Monday, June 30, 2008


While Latin American creators of comics, which they call historietas, face the same market forces that we do here (domination by superheroes and manga), they keep producing quality art, often publishing it themselves. My encounter started in August of 2006 at a book fair in Mendoza, Argentina, where I met Cristian Mallea of La Productora, a self-publishing collective based in Buenos Aires. Cristian served as my guide to the rich world of contemporary Latin American comics. I visited La Productora’s workshop regularly and traveled with them to conventions in Uruguay and Bolivia (Viñetas de Altura), where I met cartoonists from all over Latin America.

La Productora are considered to be part of the younger generation compared to the Argentina’s classical creators (Lalia, Alberto Breccia, Oesterheld etc.). Their work appears in the newly revived Fierro magazine. Angel Mosquito, another member of La Productora and Mallea run a comics workshop for local kids and teach at the newly formed Comics Design program at the University of Palermo in Buenos Aires. La Productora’s political anthology Carne Argentina was translated into French and presented in an exhibit on Argentine comics at Angouleme, France.

My incomplete list


Joaquín Cuevas makes a funny political strip as well as narratively solid silent comics.

Frank Arbelo (born in Cuba)

El Marco Toxico


Cristian Mallea

Angel Mosquito: appears on the website Historietas Reales, which showcases the work of a number of contemporary creators.


Thomas Desscance: Born in France. Publishes comic magazines Revista Ex Abrupto and, with others, Suda Mery K,!, which that mix European and Latin American cartoonists.

Salvador Sanz



Jorge Perez-Ruibal has a wild and detailed style that mixes humor and vulgarity.


Ricardo Peláez


Joni B and Nomás are part of the team that produces the free pamphlet Robot, which includes comics and prose humor.


Rodulfo Santullo publishes a number of talented artists.



As a member of Ergocomics, Cristian Reyes is a talented creator and staunch advocate for Latin American comics.

Cristiano makes autobiographical and political comic strips.


Fabio Zimbres’s comic that I bought reads like a Brazilian James Kochalka, but he does other stuff to.

Viñetas Sueltas

Before I left Argentina a few weeks ago, I attended a comics convention in Buenos Aires. Thomas Desscance organized the event. Receiving funding from European consulates, the convention hosted guests from Spain, France and Germany. Convention panels focused on foreign as well as regional comics scenes. Local European cultural centers hosted exhibits of the visiting cartoonists work.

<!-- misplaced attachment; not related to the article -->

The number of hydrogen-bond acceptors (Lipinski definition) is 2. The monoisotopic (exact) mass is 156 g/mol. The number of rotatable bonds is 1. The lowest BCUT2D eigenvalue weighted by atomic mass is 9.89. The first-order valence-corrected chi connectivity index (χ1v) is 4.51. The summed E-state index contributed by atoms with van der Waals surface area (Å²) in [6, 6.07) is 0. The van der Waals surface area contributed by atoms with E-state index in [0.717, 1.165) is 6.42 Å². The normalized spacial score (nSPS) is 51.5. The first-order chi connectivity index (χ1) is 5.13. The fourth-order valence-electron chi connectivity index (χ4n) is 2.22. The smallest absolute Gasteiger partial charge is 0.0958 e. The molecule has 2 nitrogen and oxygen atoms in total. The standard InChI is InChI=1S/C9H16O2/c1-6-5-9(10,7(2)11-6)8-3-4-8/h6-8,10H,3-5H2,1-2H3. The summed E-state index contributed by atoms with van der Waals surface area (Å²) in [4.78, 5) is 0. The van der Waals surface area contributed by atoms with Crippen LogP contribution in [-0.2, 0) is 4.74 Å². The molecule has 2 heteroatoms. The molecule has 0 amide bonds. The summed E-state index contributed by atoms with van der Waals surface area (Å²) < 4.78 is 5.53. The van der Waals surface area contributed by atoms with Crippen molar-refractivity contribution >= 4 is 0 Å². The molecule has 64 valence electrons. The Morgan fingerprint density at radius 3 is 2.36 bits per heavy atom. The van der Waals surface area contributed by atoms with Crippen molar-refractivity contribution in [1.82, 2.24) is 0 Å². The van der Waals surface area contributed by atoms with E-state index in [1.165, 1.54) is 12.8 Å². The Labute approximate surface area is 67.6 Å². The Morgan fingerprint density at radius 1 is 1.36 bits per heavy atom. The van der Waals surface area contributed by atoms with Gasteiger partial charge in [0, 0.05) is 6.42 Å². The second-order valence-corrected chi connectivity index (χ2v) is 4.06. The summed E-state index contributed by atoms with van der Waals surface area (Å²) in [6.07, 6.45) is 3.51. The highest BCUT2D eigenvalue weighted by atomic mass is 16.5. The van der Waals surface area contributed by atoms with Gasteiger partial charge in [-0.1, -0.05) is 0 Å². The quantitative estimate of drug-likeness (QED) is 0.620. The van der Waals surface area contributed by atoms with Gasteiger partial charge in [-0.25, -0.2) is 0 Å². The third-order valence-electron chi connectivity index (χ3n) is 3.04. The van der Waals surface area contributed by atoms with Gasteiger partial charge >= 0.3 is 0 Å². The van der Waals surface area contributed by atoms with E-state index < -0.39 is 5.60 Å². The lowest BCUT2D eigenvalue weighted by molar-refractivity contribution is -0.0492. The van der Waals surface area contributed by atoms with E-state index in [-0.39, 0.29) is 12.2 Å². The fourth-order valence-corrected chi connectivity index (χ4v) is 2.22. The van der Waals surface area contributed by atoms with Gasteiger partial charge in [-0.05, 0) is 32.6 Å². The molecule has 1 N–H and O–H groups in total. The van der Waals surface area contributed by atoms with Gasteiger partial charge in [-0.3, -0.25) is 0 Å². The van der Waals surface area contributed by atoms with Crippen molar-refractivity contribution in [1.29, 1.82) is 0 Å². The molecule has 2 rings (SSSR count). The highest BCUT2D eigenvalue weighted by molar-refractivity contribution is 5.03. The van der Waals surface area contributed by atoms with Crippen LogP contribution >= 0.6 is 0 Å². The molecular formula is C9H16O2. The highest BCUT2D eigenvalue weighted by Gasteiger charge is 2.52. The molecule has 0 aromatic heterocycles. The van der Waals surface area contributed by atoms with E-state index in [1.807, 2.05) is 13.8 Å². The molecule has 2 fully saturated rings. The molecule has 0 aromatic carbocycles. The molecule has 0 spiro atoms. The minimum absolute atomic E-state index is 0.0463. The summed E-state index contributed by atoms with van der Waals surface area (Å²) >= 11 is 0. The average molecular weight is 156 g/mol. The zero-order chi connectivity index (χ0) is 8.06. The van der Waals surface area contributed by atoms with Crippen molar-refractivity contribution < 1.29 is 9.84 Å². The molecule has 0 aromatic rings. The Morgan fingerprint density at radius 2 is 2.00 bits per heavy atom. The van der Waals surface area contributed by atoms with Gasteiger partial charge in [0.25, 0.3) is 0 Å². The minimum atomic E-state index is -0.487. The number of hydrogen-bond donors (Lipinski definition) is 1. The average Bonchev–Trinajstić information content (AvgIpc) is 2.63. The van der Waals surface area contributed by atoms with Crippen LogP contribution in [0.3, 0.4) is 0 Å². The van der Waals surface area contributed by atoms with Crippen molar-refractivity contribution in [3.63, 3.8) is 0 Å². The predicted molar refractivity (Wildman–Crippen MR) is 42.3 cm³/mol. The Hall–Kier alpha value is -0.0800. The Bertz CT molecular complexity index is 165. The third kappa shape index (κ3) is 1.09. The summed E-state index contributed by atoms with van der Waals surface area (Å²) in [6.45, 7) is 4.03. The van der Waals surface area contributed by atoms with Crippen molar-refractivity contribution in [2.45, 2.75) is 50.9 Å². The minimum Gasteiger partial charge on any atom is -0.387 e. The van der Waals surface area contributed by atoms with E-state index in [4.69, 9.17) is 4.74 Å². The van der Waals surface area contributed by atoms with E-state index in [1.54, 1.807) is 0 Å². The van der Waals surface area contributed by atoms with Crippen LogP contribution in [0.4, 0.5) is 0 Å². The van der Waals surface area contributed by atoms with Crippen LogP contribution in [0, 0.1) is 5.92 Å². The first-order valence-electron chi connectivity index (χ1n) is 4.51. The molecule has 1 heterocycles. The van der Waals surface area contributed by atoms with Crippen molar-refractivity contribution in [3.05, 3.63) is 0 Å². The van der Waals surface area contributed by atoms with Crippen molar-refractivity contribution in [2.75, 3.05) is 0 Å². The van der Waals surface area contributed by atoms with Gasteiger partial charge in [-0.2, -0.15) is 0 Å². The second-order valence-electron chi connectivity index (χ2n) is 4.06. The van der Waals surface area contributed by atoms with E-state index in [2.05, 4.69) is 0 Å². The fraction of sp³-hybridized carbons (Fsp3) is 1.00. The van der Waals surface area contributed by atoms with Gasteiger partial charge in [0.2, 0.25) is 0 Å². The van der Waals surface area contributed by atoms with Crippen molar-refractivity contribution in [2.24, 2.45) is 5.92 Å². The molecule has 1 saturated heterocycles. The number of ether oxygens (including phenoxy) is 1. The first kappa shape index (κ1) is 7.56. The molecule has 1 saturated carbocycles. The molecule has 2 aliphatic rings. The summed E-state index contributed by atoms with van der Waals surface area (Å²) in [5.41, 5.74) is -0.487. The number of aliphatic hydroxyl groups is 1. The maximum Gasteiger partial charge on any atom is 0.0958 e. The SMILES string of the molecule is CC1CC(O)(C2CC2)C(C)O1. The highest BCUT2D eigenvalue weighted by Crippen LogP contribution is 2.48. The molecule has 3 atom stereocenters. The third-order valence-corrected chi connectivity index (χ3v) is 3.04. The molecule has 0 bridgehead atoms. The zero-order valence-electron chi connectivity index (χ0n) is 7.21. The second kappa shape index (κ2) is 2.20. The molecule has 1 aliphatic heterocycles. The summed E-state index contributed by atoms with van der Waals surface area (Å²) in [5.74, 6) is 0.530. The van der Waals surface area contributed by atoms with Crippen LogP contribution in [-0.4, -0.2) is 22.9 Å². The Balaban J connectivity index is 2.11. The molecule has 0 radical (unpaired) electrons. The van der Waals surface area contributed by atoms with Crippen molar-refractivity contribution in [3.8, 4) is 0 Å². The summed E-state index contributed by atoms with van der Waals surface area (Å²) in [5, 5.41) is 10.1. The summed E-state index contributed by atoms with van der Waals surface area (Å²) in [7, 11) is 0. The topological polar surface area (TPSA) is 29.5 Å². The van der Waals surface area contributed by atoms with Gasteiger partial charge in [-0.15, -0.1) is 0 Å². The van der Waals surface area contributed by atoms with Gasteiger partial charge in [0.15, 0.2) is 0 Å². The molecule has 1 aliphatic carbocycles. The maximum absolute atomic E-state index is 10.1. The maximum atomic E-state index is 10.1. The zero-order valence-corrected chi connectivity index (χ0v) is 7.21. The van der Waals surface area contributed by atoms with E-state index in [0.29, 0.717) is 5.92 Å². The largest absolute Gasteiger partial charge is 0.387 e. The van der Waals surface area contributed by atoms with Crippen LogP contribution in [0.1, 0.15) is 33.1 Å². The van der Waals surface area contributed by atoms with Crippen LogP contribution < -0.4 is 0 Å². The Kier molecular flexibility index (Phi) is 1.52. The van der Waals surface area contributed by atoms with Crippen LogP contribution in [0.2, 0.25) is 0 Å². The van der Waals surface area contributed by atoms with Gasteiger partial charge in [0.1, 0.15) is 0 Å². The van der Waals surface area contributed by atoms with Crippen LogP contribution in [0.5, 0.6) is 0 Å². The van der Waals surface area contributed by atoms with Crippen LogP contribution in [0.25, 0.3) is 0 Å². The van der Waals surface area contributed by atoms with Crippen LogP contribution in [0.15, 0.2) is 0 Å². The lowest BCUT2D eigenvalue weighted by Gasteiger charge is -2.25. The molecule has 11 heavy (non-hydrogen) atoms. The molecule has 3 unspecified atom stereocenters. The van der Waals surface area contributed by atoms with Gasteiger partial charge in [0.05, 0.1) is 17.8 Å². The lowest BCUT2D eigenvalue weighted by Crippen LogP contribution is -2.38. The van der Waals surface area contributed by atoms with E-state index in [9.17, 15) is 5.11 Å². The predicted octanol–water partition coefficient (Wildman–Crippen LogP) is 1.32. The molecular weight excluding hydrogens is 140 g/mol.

I sat on a panel that Cristian facilitated about comics throughout the Americas at the convention Viñetas Sueltas in Buenos Aires (pics below). I’ve met more cartoonists then I could quickly rattle off, but I’ve included a brief list below with some of my favorites (and links to their websites). As in my previous entry, I am focusing on using my blog to share Latin American comics with English-speaking readers.

The convention floor. In addition to the row of stands on the left, there was another smaller row on the other side of the room. Impressive for the event's first year.

Exhibits were prepared of the work by artists visiting from Europe, both at the convention and at separate art galleries.

The Productora table manned by Angel Mosquito and Gervasio.

Our Pan-American panel with convention coordinator Thomas Desscance on left, next to panel facilitator Cristian Mallea.

Our panel (from left to right): Joni B (Colombia), Me (USA), Rodulfo Santullo (Uruguay), Chiqui Vilca (Peru) and a cartoonist from Brazil.

The audience.

Guests gather for the farewell.

The guests from Galicia, Spain: Brais Rodriguez (left) and Ablerto Vazquez.

Enjoying the exhibit of Peruvian artist Jorge Perez-Ruibal (bottom left).

A traditional locro at Mosquito's house to celebrate the Argentine national holiday

Thursday, June 26, 2008

The First Chilean Graphic Novel

Here is one gem that I found at convention Viñetas Sueltas in Buenos Aires in May. Published in 2007, Road Story is a comics adaptation of a short story by Chilean Alberto Fuguet (whose accomplishments include translations into several languages and one movie). As in David Mazzuchelli’s adaptation of City of Glass, cartoonist Gonzalo Martínez uses the unique language of comics to build upon an already rich work of prose. While collections of serialized political or humorous comics are common in Chile, it is less usual to publish a longer narrative story, in this case 127 pages.

A paragraph from Jack Kerouac’s On the Road including the line “I didn’t know who I was” introduces the story opposite the splash page. While Kerouac transformed travel into a lifelong journey of searching for "It" or finding Enlightenment, this adventure is a road trip with which middle-class Americans may be more familiar (though both trips certainly share the virtue of being doused with more than enough booze). As the opening line states: "Simon feels that all this is a parenthesis. Parentheses are like boomerangs, he believes. They even look like them. They enter your life suddenly and cut off your past from your present with a clean precise blow."

Subtly using characters' experiences to hint at a broader social context, Road Story is a telling window into both the pan-American dream and its dark side. After a failed marriage, protagonist Simon sold his business and left his home in Chile. Retracing a path that Fuguet once traveled himself, Simon drives around the American Southwest and dips into Mexico. As seen below (click to enlarge), using awkward camera angles that don't reveal the character’s face, Simon contemplates his accomplishments. A book he edited for his father's company is tossed aside amid a bottle of Gatorade, a symbol of American consumption familiar in South America. (Before I cheaply inserted English text using Paint, captions had typed letters while world and thought balloons were hand-lettered.)